CUPE 4500, representing more than 180 Lower Mainland transit workers employed by the Coast Mountain Bus Company, will sit for two days of mediation with the company on January 2 and 3 after the collective bargaining process broke down earlier this month.

The parties remain divided over working conditions and fair compensation, with workers seeking measures to address unmanageable workloads. The union goes into mediation with a solid mandate for job action: union members voted 100% in favour when a strike vote was held on December 12.

“Our members go to work every day to help Lower Mainland residents and visitors safely and efficiently get where they need to go,” said CUPE 4500 President Chris Gindhu. “For us to do our jobs effectively, we need the company to keep pace with staffing levels and maintain the fair compensation needed to retain workers.”

Gindhu said that the strike vote went unreported until now to avoid needless concern about possible service disruptions during the holiday season. He said the union is committed to working hard to avoid transit service disruptions.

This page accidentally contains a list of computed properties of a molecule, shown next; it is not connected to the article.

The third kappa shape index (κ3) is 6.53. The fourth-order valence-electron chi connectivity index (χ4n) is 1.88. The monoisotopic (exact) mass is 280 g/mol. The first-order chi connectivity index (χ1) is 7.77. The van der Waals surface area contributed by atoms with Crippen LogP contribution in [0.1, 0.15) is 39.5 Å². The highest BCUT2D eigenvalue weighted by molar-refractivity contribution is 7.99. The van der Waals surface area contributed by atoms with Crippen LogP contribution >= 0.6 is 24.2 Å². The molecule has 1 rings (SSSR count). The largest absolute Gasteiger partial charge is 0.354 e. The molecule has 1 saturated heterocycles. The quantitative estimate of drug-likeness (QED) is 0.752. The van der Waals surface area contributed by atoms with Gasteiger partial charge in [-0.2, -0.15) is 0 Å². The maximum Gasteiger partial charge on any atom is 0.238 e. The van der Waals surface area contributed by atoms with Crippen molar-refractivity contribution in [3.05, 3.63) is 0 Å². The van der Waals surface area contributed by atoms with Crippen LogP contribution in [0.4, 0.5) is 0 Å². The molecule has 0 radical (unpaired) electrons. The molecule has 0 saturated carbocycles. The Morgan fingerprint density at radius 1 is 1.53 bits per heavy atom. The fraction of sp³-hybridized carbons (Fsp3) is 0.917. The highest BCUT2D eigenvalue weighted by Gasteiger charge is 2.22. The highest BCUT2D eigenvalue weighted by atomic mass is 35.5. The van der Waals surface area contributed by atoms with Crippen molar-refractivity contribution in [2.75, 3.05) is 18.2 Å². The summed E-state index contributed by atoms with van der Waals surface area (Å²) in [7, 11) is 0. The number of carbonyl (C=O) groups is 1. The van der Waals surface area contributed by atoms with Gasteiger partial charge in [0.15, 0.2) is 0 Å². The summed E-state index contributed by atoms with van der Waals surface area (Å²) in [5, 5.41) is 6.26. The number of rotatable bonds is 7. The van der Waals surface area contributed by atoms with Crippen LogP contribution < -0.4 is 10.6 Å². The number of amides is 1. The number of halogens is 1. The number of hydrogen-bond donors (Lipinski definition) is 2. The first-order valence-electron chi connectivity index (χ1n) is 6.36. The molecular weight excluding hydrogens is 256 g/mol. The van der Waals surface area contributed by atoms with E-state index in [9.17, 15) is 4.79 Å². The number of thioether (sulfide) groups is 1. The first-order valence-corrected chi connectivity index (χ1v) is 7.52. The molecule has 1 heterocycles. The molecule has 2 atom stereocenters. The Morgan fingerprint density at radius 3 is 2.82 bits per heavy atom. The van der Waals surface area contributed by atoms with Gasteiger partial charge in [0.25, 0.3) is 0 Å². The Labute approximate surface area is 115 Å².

“Our members’ daily work is dedicated to ensuring there are no disruptions in transit service to the public, so we are working hard to avoid job action. However, we can’t do it alone and need the company to enter mediation with that same commitment.”

Gindhu said the union will decline further comment in respect of the mediation process.

CUPE 4500 members employed by Coast Mountain work as transit supervisors, maintenance supervisors, service supervisors, tireperson supervisors, TComm staff, field service trainers, engineers, and warranty administrators, as well as supervisors for the parts department, body shop, trolley overhead, and fare box staff.

The last collective agreement expired on December 31, 2022.